The SFI program was launched in 1994 as one of the U.S. forest sector’s contributions to the vision of sustainable development established by the 1992 United Nations Conference on Environment and Development. Its original principles and implementation guidelines began in 1995, and it evolved as the first SFI national standard backed by third-party audits in 1998.

Today, SFI Inc. is an independent, non-profit organization responsible for maintaining, overseeing and improving a sustainable forestry certification program that is internationally recognized and is the largest single forest standard in the world. The SFI 2015-2019 Standard is based on principles and measures that promote sustainable forest management and consider all forest values. It includes unique fiber sourcing requirements to promote responsible forest management on all forest lands in North America. SFI certification also extends to the market. When consumers see the SFI label on a product, they can be confident they are buying wood or paper from responsible sources – whether it is reams of paper, packaging or two-by-fours.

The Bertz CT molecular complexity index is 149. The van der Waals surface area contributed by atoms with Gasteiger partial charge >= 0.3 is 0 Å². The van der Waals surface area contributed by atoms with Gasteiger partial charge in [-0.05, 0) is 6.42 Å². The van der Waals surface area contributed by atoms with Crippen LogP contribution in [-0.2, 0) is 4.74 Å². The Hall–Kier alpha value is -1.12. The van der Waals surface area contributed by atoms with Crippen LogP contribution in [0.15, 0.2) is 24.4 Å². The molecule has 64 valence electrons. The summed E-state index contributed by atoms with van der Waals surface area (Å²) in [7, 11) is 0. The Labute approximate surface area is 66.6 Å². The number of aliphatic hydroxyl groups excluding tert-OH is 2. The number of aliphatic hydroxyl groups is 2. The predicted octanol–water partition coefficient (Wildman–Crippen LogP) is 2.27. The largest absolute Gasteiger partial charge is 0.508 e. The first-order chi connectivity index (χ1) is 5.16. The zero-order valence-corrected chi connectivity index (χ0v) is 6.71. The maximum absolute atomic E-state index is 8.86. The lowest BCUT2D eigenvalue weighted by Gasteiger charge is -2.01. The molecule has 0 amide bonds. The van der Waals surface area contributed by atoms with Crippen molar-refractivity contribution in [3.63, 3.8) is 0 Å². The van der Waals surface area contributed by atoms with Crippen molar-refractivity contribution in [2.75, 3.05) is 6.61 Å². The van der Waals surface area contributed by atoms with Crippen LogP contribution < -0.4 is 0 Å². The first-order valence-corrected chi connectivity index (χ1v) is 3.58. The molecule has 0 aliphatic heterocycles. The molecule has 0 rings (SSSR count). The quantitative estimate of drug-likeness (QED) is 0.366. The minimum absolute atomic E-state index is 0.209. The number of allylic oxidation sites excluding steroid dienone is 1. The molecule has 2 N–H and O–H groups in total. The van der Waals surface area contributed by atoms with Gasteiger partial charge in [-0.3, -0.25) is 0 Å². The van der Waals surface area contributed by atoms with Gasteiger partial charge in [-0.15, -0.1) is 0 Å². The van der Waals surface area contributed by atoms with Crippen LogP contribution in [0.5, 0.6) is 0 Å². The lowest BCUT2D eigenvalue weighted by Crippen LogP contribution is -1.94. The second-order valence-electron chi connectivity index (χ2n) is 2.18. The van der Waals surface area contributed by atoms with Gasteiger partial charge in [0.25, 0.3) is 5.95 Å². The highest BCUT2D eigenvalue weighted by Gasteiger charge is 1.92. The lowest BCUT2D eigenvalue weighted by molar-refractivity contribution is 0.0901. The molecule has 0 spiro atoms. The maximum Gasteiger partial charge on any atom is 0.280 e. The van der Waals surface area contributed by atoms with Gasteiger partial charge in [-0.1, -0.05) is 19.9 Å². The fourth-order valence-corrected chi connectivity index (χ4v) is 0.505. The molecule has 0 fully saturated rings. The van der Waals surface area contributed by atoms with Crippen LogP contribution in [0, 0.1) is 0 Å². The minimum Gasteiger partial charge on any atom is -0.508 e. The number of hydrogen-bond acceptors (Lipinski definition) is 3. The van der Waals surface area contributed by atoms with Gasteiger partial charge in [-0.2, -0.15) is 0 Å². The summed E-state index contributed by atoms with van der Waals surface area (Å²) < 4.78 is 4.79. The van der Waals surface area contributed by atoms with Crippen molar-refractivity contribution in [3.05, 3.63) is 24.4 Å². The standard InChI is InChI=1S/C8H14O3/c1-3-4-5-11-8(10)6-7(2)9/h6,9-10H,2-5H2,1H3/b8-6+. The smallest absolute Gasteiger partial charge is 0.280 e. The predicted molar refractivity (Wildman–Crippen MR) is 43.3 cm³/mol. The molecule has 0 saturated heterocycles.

Using the link above will take you to the SFI homepage, where you can explore a wealth of information about sustainable forest management and also find links to the SFI 2015-2019 SFI Standards.


The SFI Standards include the following components:


The SFI 2015-2019 Forest Management Standard promotes responsible forestry practices. Its requirements include measures to protect water quality, biodiversity, wildlife habitat, species at risk and forests with exceptional conservation value. The standard is for any organization in the United States or Canada that owns or manages forests.


The SFI 2015-2019 Fiber Sourcing Certification goes beyond certified forests to address the 90 percent of the world’s forests that are not certified. Program Participants must show that the raw material in their supply chain comes from legal and responsible sources, whether the forests are certified or not.


The SFI 2015-2019 Chain-of-Custody Standard is an accounting system that tracks forest fiber content (certified forest content, certified sourcing and recycled content) through production and manufacturing to the end product.


SFI On-Product Labels are recognized globally and provide a visual cue to help customers source products from responsibly managed forests.



Developing a Forest Management Plan